Making Scholarship Matter
Edited By Cynthia Gerstl-Pepin and Cynthia Reyes
Chapter Seven: The Public Intellectual: The Changing Context; Implications for Attributes and Practices
← 80 | 81 → CHAPTER SEVEN
The Public Intellectual
The Changing Context; Implications for Attributes and Practices
WILLIAM J. MATHIS
The sledgehammer rose slowly before crashing into the windshield of the faded red SUV. Political opponents had bought Cheryl Rivers’s old car, parked it in front of the statehouse, and proceeded to pound it to pieces. It made for dramatic television. Where other politicians had gone to ground, State Senator Rivers publicly defended Act 60, Vermont’s new education funding law, and faced the critics of the legislation and the ensuing media firestorm head-on. As her frequent co-presenter, I learned that public forums jam-packed with people with their blood up do not have much in common with the cordial intellectual dialogue that (sometimes) occurs in academic circles.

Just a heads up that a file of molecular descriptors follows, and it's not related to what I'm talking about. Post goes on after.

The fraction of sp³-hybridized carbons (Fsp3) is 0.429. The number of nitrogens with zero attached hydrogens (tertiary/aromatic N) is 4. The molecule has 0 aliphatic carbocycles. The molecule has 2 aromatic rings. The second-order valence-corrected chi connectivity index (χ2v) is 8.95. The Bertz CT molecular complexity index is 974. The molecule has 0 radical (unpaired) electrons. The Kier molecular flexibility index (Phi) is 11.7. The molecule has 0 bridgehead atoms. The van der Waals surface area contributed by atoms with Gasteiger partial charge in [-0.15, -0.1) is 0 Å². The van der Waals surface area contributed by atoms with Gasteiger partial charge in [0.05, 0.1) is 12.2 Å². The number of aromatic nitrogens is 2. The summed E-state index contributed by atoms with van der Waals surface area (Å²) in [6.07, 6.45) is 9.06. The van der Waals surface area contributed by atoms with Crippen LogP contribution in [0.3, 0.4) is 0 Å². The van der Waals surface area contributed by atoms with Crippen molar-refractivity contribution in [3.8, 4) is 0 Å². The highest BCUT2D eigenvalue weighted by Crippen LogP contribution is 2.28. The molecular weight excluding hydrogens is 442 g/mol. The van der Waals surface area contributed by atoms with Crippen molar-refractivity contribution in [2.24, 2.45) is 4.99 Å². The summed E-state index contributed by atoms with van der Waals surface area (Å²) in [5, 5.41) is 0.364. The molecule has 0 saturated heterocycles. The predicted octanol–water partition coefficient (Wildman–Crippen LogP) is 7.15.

I was luckier. I escaped with only one punctured tire in a dark, cold, snow-covered parking lot. I had had other brushes with public anger: my mailbox disappeared one night, and in another incident, the Ku Klux Klan burned down our camp gate and left us a little note. Anyone taking stands on public issues is subject to criticism, public scorn, and worse. It’s exciting and scary, yet morally compelling. A good deal has been written about public intellectuals. The common thread is they bring a body of academic or scientific knowledge to bear on public policy issues and present this information to lay audiences in straightforward colloquial terms.
You are not authenticated to view the full text of this chapter or article.
This site requires a subscription or purchase to access the full text of books or journals.
Do you have any questions? Contact us.Or login to access all content.